Like I mentioned, instead of speaking about the joys of ripping and destroying a human being, who is being reduced to nothing more than tiny bits of scattered, decomposed flesh, Gojira denounces the environmental crisis that faces us in our dying world. They are more known to speak about the untimely demise of our poor nature. Hell, they could even be death metal's own activists, a "Greenpeace" subordinate of heavy metal if you will, not to the point of smoking pot, but you get the picture.

From Mars to Sirius (2005) captivated that message in an astounding manner, reaching forward-thinking territory with the progressive leanings in "Flying Whales", "Ocean Planet", "World to Come" and the hypnotic juggling displayed in "Global Warming" which ends with the phrase : "We will see our children growing?" All Gojira wanted to do with this album is spread out a "positive" message to all of us, even though it's hidden under death metal's unenthusiastic clutches.

The Way of All Flesh is not only Gojira's adventure into darker territory, but also a more contemptuous and pessimistic brother of From Mars to Sirius. Let me explain by proving this thesis in three different aspects : the lyrical content, the sound and the atmosphere.

First of all, the lyrical content is, how should I put this, cynical, simply put cynical. Of course, the message is still a "positive" one. But, Joe Duplantier's songwriting is a therapeutic method of getting all the rage out about what surrounds him, especially in the song "Toxic Garbage Island" which speaks about pollution displayed in inspiring metaphors. A part of its lyrics surprised me the most :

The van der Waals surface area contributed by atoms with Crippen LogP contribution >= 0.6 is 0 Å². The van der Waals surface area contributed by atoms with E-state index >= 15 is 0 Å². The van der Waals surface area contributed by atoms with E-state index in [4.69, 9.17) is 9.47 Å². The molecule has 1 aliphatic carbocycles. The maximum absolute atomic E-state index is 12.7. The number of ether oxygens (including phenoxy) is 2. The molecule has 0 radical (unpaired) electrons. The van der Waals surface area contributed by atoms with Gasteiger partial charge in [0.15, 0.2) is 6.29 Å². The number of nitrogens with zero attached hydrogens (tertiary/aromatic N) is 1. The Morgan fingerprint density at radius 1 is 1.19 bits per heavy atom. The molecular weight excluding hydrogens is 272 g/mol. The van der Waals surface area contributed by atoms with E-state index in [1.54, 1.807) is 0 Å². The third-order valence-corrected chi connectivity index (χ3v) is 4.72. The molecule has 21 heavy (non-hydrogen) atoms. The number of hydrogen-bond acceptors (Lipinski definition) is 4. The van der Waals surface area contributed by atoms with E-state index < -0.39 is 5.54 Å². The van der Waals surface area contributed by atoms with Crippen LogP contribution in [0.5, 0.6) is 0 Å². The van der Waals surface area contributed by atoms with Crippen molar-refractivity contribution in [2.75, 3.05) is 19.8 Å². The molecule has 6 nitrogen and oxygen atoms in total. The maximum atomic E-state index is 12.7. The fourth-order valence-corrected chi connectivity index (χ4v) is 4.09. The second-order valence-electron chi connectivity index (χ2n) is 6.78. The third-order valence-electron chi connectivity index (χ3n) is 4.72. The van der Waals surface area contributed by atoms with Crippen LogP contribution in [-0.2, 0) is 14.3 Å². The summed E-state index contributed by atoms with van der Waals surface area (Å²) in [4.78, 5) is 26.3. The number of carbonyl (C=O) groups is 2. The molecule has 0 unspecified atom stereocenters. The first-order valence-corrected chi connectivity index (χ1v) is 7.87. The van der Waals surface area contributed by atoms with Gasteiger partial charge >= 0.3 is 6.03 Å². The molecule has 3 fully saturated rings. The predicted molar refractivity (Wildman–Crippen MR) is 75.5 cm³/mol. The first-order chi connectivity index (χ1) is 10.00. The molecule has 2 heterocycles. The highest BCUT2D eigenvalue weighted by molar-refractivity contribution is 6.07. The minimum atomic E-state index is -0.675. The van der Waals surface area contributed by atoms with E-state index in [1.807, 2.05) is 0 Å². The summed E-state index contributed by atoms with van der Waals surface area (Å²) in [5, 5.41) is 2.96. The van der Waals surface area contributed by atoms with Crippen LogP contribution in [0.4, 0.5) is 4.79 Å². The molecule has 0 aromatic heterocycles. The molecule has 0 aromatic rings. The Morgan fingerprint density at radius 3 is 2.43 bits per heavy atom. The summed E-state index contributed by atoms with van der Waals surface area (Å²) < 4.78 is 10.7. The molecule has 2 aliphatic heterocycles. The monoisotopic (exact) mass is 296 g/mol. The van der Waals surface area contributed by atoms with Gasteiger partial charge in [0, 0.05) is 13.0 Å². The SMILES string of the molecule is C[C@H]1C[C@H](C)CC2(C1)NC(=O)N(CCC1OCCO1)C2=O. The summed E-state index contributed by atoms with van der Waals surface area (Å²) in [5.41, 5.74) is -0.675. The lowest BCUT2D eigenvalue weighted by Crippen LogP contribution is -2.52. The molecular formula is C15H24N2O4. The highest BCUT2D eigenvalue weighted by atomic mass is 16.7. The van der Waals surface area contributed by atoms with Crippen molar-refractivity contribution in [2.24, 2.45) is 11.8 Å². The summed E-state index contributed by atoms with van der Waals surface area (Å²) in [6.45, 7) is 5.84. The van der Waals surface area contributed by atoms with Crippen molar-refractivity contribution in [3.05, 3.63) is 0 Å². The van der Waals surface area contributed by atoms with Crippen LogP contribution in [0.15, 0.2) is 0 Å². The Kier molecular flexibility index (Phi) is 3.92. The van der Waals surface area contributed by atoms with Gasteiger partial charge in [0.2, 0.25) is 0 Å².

Take this pestilent destruction out of my way The great pacific garbage patch is exhausting And the world is sliding away in a vortex of floating refuse With the sacred one you have lost

Plastic bag in the sea

Other examples could be found in the songs "A Sight to Behold" with its face-to-face philosophical approach on society's lack of interest about nature and the environment, "Adoration for None" with some help from Lamb of God's vocalist, Randy Blythe, being nothing more than a direct assault and a symbolized form of disgrace of what society has become and "Vacuity", offering itself as a meditative journey on what surrounds us. On the other hand, you have the optimistic side of the coin that can easily be recognizable in the lyrical content with "Oroborus", being a mythical renaissance of ourselves, "Esoteric Surgery", self-healing even in frantic times, offering us hope and salvation, and "The Way of all Flesh", a triumph over the fear of death, being a more suitable preview of what is to come at the end of our lives. Here is a part of it :

Anything that has a shape will crumble away, disappear We belong to the circle life of all creation We crawl and deny ourselves, refuse this evidence that we project our greatest fears on death and forget our power I want to live my life in close touch with the sacred Pacify the disturbances of the mind I face my own death

If you think about it, each song is a logical progression of what is going through our - and society's - minds when it comes to destroying our world with never-ending pollution and ineffective conflicts. Gojira have done an extremely good job on this aspect.